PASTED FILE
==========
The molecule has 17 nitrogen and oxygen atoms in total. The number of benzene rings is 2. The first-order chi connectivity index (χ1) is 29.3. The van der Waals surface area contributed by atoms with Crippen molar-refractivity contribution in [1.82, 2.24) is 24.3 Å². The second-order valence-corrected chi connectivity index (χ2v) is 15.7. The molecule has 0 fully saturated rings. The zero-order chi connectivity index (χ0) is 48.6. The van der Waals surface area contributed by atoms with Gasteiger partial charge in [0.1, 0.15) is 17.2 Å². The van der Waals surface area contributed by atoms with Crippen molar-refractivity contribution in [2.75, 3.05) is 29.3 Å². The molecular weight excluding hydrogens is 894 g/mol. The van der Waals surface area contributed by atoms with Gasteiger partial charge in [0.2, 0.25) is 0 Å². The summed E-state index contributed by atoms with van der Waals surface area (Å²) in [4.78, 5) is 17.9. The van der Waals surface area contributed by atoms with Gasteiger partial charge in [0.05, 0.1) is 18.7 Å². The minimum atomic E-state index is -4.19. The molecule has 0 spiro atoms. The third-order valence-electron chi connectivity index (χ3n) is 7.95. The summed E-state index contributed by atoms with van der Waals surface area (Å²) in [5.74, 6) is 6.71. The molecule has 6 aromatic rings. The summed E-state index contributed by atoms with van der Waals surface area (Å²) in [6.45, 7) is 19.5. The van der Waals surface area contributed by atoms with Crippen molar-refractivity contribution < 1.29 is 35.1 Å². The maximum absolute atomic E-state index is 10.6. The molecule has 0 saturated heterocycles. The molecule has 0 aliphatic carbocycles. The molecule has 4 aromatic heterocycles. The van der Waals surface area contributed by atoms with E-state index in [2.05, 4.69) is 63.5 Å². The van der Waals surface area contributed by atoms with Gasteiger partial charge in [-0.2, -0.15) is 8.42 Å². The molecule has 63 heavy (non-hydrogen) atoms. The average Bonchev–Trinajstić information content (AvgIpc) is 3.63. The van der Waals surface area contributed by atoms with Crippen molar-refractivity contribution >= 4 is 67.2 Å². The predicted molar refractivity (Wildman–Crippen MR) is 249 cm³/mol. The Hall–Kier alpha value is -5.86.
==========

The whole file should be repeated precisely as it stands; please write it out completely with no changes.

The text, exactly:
The molecule has 17 nitrogen and oxygen atoms in total. The number of benzene rings is 2. The first-order chi connectivity index (χ1) is 29.3. The van der Waals surface area contributed by atoms with Crippen molar-refractivity contribution in [1.82, 2.24) is 24.3 Å². The second-order valence-corrected chi connectivity index (χ2v) is 15.7. The molecule has 0 fully saturated rings. The zero-order chi connectivity index (χ0) is 48.6. The van der Waals surface area contributed by atoms with Gasteiger partial charge in [0.1, 0.15) is 17.2 Å². The van der Waals surface area contributed by atoms with Crippen molar-refractivity contribution in [2.75, 3.05) is 29.3 Å². The molecular weight excluding hydrogens is 894 g/mol. The van der Waals surface area contributed by atoms with Gasteiger partial charge in [0.2, 0.25) is 0 Å². The summed E-state index contributed by atoms with van der Waals surface area (Å²) in [4.78, 5) is 17.9. The van der Waals surface area contributed by atoms with Gasteiger partial charge in [0.05, 0.1) is 18.7 Å². The minimum atomic E-state index is -4.19. The molecule has 0 spiro atoms. The third-order valence-electron chi connectivity index (χ3n) is 7.95. The summed E-state index contributed by atoms with van der Waals surface area (Å²) in [5.74, 6) is 6.71. The molecule has 6 aromatic rings. The summed E-state index contributed by atoms with van der Waals surface area (Å²) in [6.45, 7) is 19.5. The van der Waals surface area contributed by atoms with Crippen molar-refractivity contribution < 1.29 is 35.1 Å². The maximum absolute atomic E-state index is 10.6. The molecule has 0 saturated heterocycles. The molecule has 0 aliphatic carbocycles. The molecule has 4 aromatic heterocycles. The van der Waals surface area contributed by atoms with E-state index in [2.05, 4.69) is 63.5 Å². The van der Waals surface area contributed by atoms with Gasteiger partial charge in [-0.2, -0.15) is 8.42 Å². The molecule has 63 heavy (non-hydrogen) atoms. The average Bonchev–Trinajstić information content (AvgIpc) is 3.63. The van der Waals surface area contributed by atoms with Crippen molar-refractivity contribution >= 4 is 67.2 Å². The predicted molar refractivity (Wildman–Crippen MR) is 249 cm³/mol. The Hall–Kier alpha value is -5.86.